Polling for the 234 seats of the legislative assembly in the southern Indian state of Tamil Nadu will be held on 6 April. It is an unusual states in that female voters (30.19 million) outnumber male voters (30.09 million).
With polling day looming, political parties in the southern Indian state of Tamil Nadu are doing their damnedest to appeal to women voters. However, both young and not-so-young women wish they had leaders from their fraternity to choose from in the election.
Political Parties Woo the Women Voters
Considering that women hold such sway in the state’s elections, political parties have dedicated a separate part to them in their manifestos.
Earlier this month, the state’s main opposition party, Dravida Munnetra Kazhagam (DMK), promised $14 (INR 1,000) per month on the ration cards of women whose families qualify for subsidised rations, subsidies on gas cylinders, free bus passes and $326 (INR 24,000) as maternity assistance.
A week later, on 8 March, the State’s ruling All India Anna Dravida Munnetra Kazhagam (AIADMK) party upped the ante by offering $20 (INR 1,500) per month to the same group of women and a washing machine.
But the women of Tamil Nadu aren’t really looking for assorted hand-outs and bribes. Sputnik spoke to a section of them to understand what matters.
Price Rise, Equality and Job Security
Shweta Krishnamurty, a 31-year-old management student, said: “For a woman like me, issues such as security and equal representation of gender in politics matter more than other issues.”
She added: “Do you seriously think we need freebies? Name one state where direct cash transfer helps to empower the state’s women.”
M. Sudha, a 43-year-old housewife, who used to work in the hospitality sector, is worried about the rocketing price of the essential gas cylinder and redundancies affecting women because of coronavirus.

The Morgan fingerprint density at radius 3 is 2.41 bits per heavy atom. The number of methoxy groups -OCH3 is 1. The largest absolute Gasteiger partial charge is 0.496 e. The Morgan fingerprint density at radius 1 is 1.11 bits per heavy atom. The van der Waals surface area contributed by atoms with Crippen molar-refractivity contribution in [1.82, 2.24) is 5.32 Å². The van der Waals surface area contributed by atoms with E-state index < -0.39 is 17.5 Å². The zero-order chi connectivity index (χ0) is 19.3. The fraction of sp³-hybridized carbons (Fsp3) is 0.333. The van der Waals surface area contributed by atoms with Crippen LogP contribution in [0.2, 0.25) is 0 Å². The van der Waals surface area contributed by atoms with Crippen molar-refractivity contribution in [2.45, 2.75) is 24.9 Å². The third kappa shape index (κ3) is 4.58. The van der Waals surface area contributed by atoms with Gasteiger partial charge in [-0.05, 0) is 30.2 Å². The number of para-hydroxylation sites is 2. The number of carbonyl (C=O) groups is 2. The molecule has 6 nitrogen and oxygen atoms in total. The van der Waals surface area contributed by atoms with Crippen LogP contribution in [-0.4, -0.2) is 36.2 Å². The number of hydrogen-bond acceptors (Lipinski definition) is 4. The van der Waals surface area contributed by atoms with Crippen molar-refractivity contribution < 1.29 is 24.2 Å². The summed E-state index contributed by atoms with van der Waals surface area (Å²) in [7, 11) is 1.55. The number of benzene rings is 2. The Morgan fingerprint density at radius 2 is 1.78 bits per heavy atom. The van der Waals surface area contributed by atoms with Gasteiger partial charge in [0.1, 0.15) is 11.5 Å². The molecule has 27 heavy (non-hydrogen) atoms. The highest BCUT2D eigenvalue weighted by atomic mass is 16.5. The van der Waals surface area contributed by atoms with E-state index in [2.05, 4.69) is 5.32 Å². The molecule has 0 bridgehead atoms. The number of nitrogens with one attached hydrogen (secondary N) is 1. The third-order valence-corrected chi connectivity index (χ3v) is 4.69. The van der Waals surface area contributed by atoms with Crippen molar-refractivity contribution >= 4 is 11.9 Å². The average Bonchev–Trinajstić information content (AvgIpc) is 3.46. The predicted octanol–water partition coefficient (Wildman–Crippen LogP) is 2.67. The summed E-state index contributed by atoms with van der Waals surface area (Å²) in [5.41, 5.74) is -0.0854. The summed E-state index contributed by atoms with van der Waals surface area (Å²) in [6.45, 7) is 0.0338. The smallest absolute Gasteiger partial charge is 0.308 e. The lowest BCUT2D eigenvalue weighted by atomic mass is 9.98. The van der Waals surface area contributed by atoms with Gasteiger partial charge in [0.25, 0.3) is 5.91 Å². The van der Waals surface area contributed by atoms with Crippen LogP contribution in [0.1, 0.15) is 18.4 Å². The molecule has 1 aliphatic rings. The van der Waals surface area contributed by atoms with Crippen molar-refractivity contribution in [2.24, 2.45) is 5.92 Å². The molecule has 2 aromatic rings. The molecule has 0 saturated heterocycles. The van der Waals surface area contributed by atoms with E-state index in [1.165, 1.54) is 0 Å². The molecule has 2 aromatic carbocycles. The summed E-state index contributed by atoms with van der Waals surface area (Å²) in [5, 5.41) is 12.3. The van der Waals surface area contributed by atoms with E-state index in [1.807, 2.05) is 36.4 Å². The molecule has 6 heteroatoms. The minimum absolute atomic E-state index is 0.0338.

“I was working in the human resources department of Oyo Rooms, a hospitality company. It laid off 600 to 800 employees in December 2020. Now, it’s so hard to find a new job. Why is no one talking about it?” Sudha stressed.
Sudha also complains about sexist remarks made by some male politicians in the state. “I’m not happy with the way male politicians’ maintain sexist overtones and later everyone ignores them.”
Her comments also referred to state leaders such as Dindigul Leoni, who said that the milk of foreign cows was “turning women into barrels” while he was campaigning last week.
Low Representation of Women in Politics
Political Observer Garima Tiwari, who has been working with the C-Voter international polling agency for more than 20 years, explained that although 50 percent of the places in municipal and village councils – or panchayats – have been reserved for women, in state government the number has only climbed above single digits twice – in 1962 and 1991.
“The ruling party AIADMK has never had a female leader representing it in both Houses of the parliament. Similarly, the DMK has had only one female leader Kanimozhi and that was because of who her father was — M. Karunanidhi, a stalwart in state and national politics,” Tiwari said.
According to Tiwari, although all the parties are trying to woo women voters in the best possible way, if parties had actually included women members, their job would have been easier.
Tiwari also mentioned late Jayaram Jayalalithaa, the six-time women State chief, and how her death in 2016 created a vacuum in the political leadership and for women voters.
“When Jayalalithaa took over the reins of the party in 1989, female support moved entirely to her and remained with her as chief of the state until she died,” Tiwari said.
“But is her support base still with her party AIADMK? We have to wait and see,” added Tiwari.
The election result will be announced on 2 May.